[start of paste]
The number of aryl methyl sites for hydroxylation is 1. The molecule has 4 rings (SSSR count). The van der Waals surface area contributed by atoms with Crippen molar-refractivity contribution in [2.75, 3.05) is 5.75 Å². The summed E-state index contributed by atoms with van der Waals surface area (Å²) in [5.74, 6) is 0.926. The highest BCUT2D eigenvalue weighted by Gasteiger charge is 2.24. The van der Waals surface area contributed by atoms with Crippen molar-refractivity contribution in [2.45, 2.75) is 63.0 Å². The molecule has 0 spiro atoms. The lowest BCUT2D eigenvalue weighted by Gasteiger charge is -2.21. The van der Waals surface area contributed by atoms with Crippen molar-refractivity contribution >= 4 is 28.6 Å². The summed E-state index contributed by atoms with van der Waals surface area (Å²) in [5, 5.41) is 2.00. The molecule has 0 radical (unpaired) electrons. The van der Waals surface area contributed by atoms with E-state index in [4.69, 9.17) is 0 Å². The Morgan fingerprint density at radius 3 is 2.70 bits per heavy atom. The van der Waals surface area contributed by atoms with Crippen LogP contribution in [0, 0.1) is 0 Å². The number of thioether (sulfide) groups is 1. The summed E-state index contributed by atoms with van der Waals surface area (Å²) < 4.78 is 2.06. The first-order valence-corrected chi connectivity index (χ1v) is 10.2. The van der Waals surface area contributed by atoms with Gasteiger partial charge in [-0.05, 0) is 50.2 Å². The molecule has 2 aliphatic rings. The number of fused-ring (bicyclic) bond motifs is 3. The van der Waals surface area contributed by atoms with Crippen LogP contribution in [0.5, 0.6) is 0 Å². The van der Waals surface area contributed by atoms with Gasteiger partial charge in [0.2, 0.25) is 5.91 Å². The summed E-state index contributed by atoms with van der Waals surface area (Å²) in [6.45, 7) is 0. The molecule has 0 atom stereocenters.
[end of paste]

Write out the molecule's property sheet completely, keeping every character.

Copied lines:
The number of aryl methyl sites for hydroxylation is 1. The molecule has 4 rings (SSSR count). The van der Waals surface area contributed by atoms with Crippen molar-refractivity contribution in [2.75, 3.05) is 5.75 Å². The summed E-state index contributed by atoms with van der Waals surface area (Å²) in [5.74, 6) is 0.926. The highest BCUT2D eigenvalue weighted by Gasteiger charge is 2.24. The van der Waals surface area contributed by atoms with Crippen molar-refractivity contribution in [2.45, 2.75) is 63.0 Å². The molecule has 0 spiro atoms. The lowest BCUT2D eigenvalue weighted by Gasteiger charge is -2.21. The van der Waals surface area contributed by atoms with Crippen molar-refractivity contribution >= 4 is 28.6 Å². The summed E-state index contributed by atoms with van der Waals surface area (Å²) in [5, 5.41) is 2.00. The molecule has 0 radical (unpaired) electrons. The van der Waals surface area contributed by atoms with E-state index in [4.69, 9.17) is 0 Å². The Morgan fingerprint density at radius 3 is 2.70 bits per heavy atom. The van der Waals surface area contributed by atoms with Crippen LogP contribution in [0, 0.1) is 0 Å². The number of thioether (sulfide) groups is 1. The summed E-state index contributed by atoms with van der Waals surface area (Å²) < 4.78 is 2.06. The first-order valence-corrected chi connectivity index (χ1v) is 10.2. The van der Waals surface area contributed by atoms with Gasteiger partial charge in [-0.05, 0) is 50.2 Å². The molecule has 2 aliphatic rings. The number of fused-ring (bicyclic) bond motifs is 3. The van der Waals surface area contributed by atoms with Crippen LogP contribution in [0.5, 0.6) is 0 Å². The van der Waals surface area contributed by atoms with Gasteiger partial charge in [0.2, 0.25) is 5.91 Å². The summed E-state index contributed by atoms with van der Waals surface area (Å²) in [6.45, 7) is 0. The molecule has 0 atom stereocenters.